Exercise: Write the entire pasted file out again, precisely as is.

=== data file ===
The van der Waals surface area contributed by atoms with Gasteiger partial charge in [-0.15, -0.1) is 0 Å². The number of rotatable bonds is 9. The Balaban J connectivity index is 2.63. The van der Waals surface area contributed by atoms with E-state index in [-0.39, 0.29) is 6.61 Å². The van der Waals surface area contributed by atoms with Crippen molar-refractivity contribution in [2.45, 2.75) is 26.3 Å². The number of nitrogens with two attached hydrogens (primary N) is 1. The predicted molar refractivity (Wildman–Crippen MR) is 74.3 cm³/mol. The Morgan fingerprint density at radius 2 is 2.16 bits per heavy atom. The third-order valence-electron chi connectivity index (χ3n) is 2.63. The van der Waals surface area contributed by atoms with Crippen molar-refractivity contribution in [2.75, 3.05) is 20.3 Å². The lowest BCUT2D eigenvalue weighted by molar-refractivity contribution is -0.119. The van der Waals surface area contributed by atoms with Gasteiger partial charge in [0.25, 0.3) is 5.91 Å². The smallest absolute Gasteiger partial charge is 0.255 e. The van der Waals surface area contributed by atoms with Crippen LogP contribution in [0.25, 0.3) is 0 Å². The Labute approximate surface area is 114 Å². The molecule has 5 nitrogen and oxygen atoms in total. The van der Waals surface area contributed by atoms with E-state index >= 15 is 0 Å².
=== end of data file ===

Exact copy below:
The van der Waals surface area contributed by atoms with Gasteiger partial charge in [-0.15, -0.1) is 0 Å². The number of rotatable bonds is 9. The Balaban J connectivity index is 2.63. The van der Waals surface area contributed by atoms with E-state index in [-0.39, 0.29) is 6.61 Å². The van der Waals surface area contributed by atoms with Crippen molar-refractivity contribution in [2.45, 2.75) is 26.3 Å². The number of nitrogens with two attached hydrogens (primary N) is 1. The predicted molar refractivity (Wildman–Crippen MR) is 74.3 cm³/mol. The Morgan fingerprint density at radius 2 is 2.16 bits per heavy atom. The third-order valence-electron chi connectivity index (χ3n) is 2.63. The van der Waals surface area contributed by atoms with Crippen molar-refractivity contribution in [2.75, 3.05) is 20.3 Å². The lowest BCUT2D eigenvalue weighted by molar-refractivity contribution is -0.119. The van der Waals surface area contributed by atoms with Gasteiger partial charge in [0.25, 0.3) is 5.91 Å². The smallest absolute Gasteiger partial charge is 0.255 e. The van der Waals surface area contributed by atoms with Crippen LogP contribution in [0.25, 0.3) is 0 Å². The Labute approximate surface area is 114 Å². The molecule has 5 nitrogen and oxygen atoms in total. The van der Waals surface area contributed by atoms with E-state index >= 15 is 0 Å².